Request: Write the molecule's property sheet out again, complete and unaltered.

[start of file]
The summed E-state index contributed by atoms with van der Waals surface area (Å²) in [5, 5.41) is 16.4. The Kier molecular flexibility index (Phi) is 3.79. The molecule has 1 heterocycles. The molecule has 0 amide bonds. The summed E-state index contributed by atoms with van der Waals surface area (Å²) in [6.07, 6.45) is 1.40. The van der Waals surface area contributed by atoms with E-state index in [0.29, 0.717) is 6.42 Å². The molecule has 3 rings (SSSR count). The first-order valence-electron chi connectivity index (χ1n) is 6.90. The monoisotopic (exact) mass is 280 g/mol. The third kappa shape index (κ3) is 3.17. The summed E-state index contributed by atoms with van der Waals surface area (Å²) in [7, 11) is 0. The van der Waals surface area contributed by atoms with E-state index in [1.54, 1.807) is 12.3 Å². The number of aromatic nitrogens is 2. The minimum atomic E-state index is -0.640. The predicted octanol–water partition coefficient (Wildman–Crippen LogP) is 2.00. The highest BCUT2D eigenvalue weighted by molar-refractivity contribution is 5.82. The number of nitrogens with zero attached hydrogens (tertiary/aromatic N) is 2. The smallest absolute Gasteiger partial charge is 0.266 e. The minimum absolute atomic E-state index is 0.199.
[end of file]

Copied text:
The summed E-state index contributed by atoms with van der Waals surface area (Å²) in [5, 5.41) is 16.4. The Kier molecular flexibility index (Phi) is 3.79. The molecule has 1 heterocycles. The molecule has 0 amide bonds. The summed E-state index contributed by atoms with van der Waals surface area (Å²) in [6.07, 6.45) is 1.40. The van der Waals surface area contributed by atoms with E-state index in [0.29, 0.717) is 6.42 Å². The molecule has 3 rings (SSSR count). The first-order valence-electron chi connectivity index (χ1n) is 6.90. The monoisotopic (exact) mass is 280 g/mol. The third kappa shape index (κ3) is 3.17. The summed E-state index contributed by atoms with van der Waals surface area (Å²) in [7, 11) is 0. The van der Waals surface area contributed by atoms with E-state index in [1.54, 1.807) is 12.3 Å². The number of aromatic nitrogens is 2. The minimum atomic E-state index is -0.640. The predicted octanol–water partition coefficient (Wildman–Crippen LogP) is 2.00. The highest BCUT2D eigenvalue weighted by molar-refractivity contribution is 5.82. The number of nitrogens with zero attached hydrogens (tertiary/aromatic N) is 2. The smallest absolute Gasteiger partial charge is 0.266 e. The minimum absolute atomic E-state index is 0.199.